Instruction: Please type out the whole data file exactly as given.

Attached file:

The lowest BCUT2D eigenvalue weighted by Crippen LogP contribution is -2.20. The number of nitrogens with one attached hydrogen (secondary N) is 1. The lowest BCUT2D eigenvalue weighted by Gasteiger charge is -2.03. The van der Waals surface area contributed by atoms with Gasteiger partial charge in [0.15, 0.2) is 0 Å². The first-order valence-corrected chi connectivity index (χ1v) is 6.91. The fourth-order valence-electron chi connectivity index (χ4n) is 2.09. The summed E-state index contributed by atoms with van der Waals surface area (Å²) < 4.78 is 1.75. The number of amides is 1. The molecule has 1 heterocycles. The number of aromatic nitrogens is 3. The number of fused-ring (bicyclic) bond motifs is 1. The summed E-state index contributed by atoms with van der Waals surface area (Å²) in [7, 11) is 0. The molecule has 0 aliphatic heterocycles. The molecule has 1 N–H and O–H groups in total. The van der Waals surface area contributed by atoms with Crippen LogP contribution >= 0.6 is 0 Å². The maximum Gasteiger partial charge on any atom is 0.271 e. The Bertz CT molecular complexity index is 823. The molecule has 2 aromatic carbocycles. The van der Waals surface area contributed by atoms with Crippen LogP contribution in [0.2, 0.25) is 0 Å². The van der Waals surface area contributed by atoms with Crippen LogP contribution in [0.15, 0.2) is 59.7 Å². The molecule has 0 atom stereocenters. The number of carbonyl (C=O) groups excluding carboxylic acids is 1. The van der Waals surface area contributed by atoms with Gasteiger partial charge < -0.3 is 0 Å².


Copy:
The lowest BCUT2D eigenvalue weighted by Crippen LogP contribution is -2.20. The number of nitrogens with one attached hydrogen (secondary N) is 1. The lowest BCUT2D eigenvalue weighted by Gasteiger charge is -2.03. The van der Waals surface area contributed by atoms with Gasteiger partial charge in [0.15, 0.2) is 0 Å². The first-order valence-corrected chi connectivity index (χ1v) is 6.91. The fourth-order valence-electron chi connectivity index (χ4n) is 2.09. The summed E-state index contributed by atoms with van der Waals surface area (Å²) < 4.78 is 1.75. The number of amides is 1. The molecule has 1 heterocycles. The number of aromatic nitrogens is 3. The number of fused-ring (bicyclic) bond motifs is 1. The summed E-state index contributed by atoms with van der Waals surface area (Å²) in [7, 11) is 0. The molecule has 0 aliphatic heterocycles. The molecule has 1 N–H and O–H groups in total. The van der Waals surface area contributed by atoms with Crippen LogP contribution >= 0.6 is 0 Å². The maximum Gasteiger partial charge on any atom is 0.271 e. The Bertz CT molecular complexity index is 823. The molecule has 2 aromatic carbocycles. The van der Waals surface area contributed by atoms with Crippen LogP contribution in [0.2, 0.25) is 0 Å². The van der Waals surface area contributed by atoms with Crippen LogP contribution in [0.15, 0.2) is 59.7 Å². The molecule has 0 atom stereocenters. The number of carbonyl (C=O) groups excluding carboxylic acids is 1. The van der Waals surface area contributed by atoms with Gasteiger partial charge < -0.3 is 0 Å².